Seed Starting Made Easy

Claire Splan

Photo by Jen Theodore on Unsplash

Growing most plants from seed is easy as long as you provide the basics that all plants require—soil, heat, light, and water—and then avoid a few common pitfalls.

The Basics

1. Begin by purchasing a commercial seed-starting medium or mixing your own blend. Whichever you way you decide to go, you need the medium to be sterile and fast-draining. I often use a good-quality potting soil (as opposed to a seed-starting mix) that I lighten by adding perlite to improve the drainage. I avoid using seed-starting media that is primarily made of peat, especially those tablet-like peat plugs. Peat has a weird relationship with water—it repels it and repels it, then it sucks it up like crazy and won’t let go of it. Either way, that’s no way to treat tender roots of new seedlings.

2. Fill small, clean containers with the soil mix, slightly moistened. (If using recycled containers, wash them first in a solution of nine parts water to one part chlorine bleach, allowing them to soak for a minimum of 10 minutes.) Plant seeds at the depth advised on the seed packet (usually the same depth as the size of the seed). With very small seeds, sprinkle them over the top of the soil and then press down on the soil surface to make sure the seeds have made good contact with the soil.

3. Water the containers thoroughly, preferably by setting the containers in trays of water and allowing them to absorb the water from the bottom up. Once the soil is completely moist, you can empty the trays of excess water.

4. Until seeds have germinated they need heat more than they need light. Heat pads made especially for seed starting can warm the soil to speed germination, but even placing the seed trays on a sun-warmed windowsill will help.

5. Check the seed containers daily and keep them evenly moist but not overly wet. Once the seeds germinate and the first leaves emerge, move the seed trays to a place where they will get direct sunlight or light from a UV-light bulb.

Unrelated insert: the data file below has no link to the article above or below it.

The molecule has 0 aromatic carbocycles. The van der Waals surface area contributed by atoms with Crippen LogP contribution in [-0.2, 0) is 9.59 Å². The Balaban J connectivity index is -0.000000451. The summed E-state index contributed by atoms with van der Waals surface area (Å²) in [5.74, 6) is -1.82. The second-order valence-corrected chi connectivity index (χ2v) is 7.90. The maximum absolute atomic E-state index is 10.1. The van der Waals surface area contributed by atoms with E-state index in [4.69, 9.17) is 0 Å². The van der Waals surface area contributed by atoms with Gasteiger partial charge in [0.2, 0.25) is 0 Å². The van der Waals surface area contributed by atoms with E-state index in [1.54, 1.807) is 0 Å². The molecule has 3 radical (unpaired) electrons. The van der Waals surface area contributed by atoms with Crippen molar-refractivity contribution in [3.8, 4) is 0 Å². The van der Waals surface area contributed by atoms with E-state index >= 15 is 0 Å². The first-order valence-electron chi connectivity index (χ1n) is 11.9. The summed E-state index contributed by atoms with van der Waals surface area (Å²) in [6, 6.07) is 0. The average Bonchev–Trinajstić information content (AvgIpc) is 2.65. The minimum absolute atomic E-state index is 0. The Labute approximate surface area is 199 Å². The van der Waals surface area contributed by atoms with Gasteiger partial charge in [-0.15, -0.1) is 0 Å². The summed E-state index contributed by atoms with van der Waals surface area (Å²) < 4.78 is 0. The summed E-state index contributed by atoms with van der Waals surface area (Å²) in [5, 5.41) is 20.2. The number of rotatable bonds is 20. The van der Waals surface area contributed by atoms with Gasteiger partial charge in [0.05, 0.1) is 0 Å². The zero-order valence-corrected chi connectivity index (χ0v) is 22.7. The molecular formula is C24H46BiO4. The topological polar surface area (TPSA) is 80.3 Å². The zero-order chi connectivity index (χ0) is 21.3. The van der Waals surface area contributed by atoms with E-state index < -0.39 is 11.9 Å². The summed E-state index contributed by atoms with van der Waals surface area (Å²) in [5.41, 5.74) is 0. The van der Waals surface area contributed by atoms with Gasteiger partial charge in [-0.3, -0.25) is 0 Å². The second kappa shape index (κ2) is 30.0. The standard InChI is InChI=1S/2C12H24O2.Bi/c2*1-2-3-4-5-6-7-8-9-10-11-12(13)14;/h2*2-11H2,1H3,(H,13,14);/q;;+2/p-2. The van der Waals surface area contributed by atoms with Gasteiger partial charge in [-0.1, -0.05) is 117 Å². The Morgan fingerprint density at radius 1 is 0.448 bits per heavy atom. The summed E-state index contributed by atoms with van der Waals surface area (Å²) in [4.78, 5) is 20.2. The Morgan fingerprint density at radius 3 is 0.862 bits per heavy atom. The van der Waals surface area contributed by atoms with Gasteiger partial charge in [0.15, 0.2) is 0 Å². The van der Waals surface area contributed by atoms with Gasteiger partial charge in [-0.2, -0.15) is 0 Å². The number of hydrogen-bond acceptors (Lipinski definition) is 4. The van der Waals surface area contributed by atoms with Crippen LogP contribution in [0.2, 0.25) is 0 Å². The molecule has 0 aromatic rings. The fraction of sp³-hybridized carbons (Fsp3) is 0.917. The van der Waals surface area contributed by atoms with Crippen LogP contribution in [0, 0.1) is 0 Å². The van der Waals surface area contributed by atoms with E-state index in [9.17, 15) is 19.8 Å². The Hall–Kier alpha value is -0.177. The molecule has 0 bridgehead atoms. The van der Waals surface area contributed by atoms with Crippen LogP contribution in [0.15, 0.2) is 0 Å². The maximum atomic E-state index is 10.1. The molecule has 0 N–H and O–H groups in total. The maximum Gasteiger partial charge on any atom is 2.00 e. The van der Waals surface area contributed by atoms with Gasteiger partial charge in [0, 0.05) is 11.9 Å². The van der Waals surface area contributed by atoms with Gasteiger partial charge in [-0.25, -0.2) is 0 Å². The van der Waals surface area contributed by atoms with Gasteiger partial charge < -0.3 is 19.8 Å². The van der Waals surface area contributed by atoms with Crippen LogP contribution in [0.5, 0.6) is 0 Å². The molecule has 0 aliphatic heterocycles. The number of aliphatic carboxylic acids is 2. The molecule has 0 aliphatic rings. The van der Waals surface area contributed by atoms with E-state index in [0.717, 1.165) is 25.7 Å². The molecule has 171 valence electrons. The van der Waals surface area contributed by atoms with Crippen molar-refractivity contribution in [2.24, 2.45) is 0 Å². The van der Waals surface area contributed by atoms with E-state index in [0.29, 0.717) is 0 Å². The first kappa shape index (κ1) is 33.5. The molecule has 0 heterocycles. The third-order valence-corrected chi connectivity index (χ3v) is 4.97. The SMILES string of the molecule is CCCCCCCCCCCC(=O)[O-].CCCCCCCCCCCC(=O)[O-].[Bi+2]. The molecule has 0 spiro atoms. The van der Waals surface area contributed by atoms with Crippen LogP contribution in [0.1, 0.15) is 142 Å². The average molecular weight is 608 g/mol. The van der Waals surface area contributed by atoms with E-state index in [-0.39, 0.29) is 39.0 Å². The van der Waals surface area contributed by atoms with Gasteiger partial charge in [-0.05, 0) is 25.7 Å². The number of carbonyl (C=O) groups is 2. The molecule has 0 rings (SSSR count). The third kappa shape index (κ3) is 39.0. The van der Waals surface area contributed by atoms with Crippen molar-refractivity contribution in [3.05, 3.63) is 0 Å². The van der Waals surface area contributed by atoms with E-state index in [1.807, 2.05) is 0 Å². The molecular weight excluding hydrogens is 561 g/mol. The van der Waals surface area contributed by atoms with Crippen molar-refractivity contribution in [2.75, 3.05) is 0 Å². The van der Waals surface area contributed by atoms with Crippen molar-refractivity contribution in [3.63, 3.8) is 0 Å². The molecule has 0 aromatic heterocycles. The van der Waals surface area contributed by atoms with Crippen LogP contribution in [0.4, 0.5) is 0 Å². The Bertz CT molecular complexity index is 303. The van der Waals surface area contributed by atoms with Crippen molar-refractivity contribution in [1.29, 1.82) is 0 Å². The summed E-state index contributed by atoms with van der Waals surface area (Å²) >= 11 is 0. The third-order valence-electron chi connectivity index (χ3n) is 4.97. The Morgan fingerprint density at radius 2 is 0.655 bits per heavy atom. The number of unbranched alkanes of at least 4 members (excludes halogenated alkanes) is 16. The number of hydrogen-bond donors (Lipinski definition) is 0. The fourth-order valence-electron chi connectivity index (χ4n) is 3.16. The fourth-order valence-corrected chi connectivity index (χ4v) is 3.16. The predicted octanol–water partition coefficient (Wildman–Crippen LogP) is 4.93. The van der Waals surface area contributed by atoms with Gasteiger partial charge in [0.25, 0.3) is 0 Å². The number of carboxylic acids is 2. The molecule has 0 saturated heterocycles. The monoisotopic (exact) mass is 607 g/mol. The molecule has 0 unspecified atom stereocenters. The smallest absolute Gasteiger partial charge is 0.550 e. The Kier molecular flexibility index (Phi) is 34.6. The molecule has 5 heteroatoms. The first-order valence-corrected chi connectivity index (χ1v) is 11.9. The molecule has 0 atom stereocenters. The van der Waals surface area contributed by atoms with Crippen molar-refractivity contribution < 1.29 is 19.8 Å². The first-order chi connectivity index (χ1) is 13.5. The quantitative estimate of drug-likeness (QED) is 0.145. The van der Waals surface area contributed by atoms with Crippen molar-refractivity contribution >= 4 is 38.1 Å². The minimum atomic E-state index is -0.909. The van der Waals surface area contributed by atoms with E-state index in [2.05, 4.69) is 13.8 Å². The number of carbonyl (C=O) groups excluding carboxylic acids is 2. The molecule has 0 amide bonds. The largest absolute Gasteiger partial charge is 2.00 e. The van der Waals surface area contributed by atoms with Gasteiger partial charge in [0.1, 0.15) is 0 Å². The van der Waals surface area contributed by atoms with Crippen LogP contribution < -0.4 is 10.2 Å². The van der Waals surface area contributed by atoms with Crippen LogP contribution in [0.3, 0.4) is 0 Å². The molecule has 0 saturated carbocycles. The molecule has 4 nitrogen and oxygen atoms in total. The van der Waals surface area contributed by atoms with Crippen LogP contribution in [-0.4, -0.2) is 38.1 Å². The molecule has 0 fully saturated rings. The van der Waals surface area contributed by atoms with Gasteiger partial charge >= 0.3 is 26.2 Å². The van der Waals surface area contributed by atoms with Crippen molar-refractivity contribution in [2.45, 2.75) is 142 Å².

6. Once seedlings develop their first set of true leaves, they’ll be able to utilize more nutrients and you can begin feeding with small amounts of a timed-release fertilizer. Keep seedlings indoors or in a protected and covered place until outdoor daytime temperatures are above 50 degrees. At that time you can begin moving the seedlings outside for a few hours each day to begin acclimating them to the outdoors, a process called hardening off.

The Pitfalls

Damping off disease, which causes tender seedlings to wilt, discolor, and ultimately die, is not one disease but a general term applied to the affliction of any of a number of fungal diseases, including Botrytis, Fusarium, and Phytophthora, that affect seeds and seedlings. There’s no cure for damping off, so prevention is the best course of action and the best way to prevent it is to keep your seed-growing environment as sterile as possible.

Legginess is a condition that can afflict seedlings when they get insufficient light. In an effort to reach more light, the plants develop tall, spindly stems. Legginess won’t kill a plant but it can lead to a weak structure that may more easily break or bend. To avoid legginess, move your seedlings to the best available light source and harden them off as soon as outdoor temperatures will allow. Using a fan to blow to a gentle breeze over the seedlings can also help to strengthen the stems.

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Writer/editor. Author of "California Fruit & Vegetable Gardening" and "California Month-by-Month Gardening."

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